Trail Beginnings at Chief Mountain Customs:
Your journey commences at the Chief Mountain Customs trailhead, starting at a relatively high elevation. The trail gradually descends, providing a gentle introduction. As you embark on your trek, the magnificent sight of Chief Mountain stands as a sentinel, signaling the grandeur of the journey ahead.
The Dense Forest Canopy:
As you move further along, you’ll find yourself enveloped by a dense coniferous forest. The verdant surroundings, punctuated by the melodious chirping of birds and the distant murmur of water, provide a serene backdrop for the trek. Don’t be surprised if you encounter some local wildlife, but always maintain a respectful distance.
Crossing Belly River:
One of the trail’s iconic points is the crossing of the Belly River itself. Depending on the season and recent rainfall, the river’s flow can vary. Early in the trekking season, expect snowmelt to make the water levels higher. Always use caution during crossings, and it might be a good idea to pack water shoes or sandals for this part.
The Expansive Belly River Valley:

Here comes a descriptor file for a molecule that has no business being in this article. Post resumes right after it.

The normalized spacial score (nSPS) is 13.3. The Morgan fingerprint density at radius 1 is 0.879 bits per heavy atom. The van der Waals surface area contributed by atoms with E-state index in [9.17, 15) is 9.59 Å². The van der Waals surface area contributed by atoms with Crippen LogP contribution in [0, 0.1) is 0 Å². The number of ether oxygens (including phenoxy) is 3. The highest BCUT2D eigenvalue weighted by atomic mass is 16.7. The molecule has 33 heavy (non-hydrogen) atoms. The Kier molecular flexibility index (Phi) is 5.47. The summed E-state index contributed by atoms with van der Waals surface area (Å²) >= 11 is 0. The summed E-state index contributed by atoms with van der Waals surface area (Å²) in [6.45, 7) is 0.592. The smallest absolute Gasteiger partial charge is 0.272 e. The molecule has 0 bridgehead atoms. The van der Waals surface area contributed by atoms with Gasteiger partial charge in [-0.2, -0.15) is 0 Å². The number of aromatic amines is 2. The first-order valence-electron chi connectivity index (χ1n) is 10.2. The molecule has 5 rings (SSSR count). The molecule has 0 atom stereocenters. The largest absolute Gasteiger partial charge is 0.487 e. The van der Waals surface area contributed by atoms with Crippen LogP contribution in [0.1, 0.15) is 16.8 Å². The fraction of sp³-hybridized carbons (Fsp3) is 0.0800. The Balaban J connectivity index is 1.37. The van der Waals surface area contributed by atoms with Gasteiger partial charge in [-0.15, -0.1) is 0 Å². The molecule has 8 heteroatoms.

Post the river crossing, the trail opens up to showcase the vast and lush Belly River Valley. This section provides sweeping views of the meadows, with the distant mountains forming a dramatic backdrop. Wildflowers, if you’re trekking during the right season, can carpet the landscape in a riot of colors.
Arrival at Cosley Lake:
The culmination of this portion of the trail is your arrival at Cosley Lake. This serene body of water, framed by towering peaks, offers a perfect spot for rest and reflection. If you’re planning to camp, there are designated campsites around the lake, ensuring you wake up to a view worth every step of the journey.
- Trail Length:
The trek from Chief Mountain Customs to Cosley Lake covers approximately 8-9 miles, making it manageable for many trekkers but long enough to require proper preparation.
- Wildlife Awareness:
This area is bear country. Carry bear spray, know how to use it, and practice proper food storage. It’s also possible to see other wildlife like moose and elk.
- Trail Conditions:
Depending on the time of year, parts of the trail can be muddy or snow-covered. Always check current trail conditions before heading out.
If you plan to camp at Cosley Lake or anywhere in the backcountry, remember to obtain the necessary permits from Glacier National Park’s backcountry office.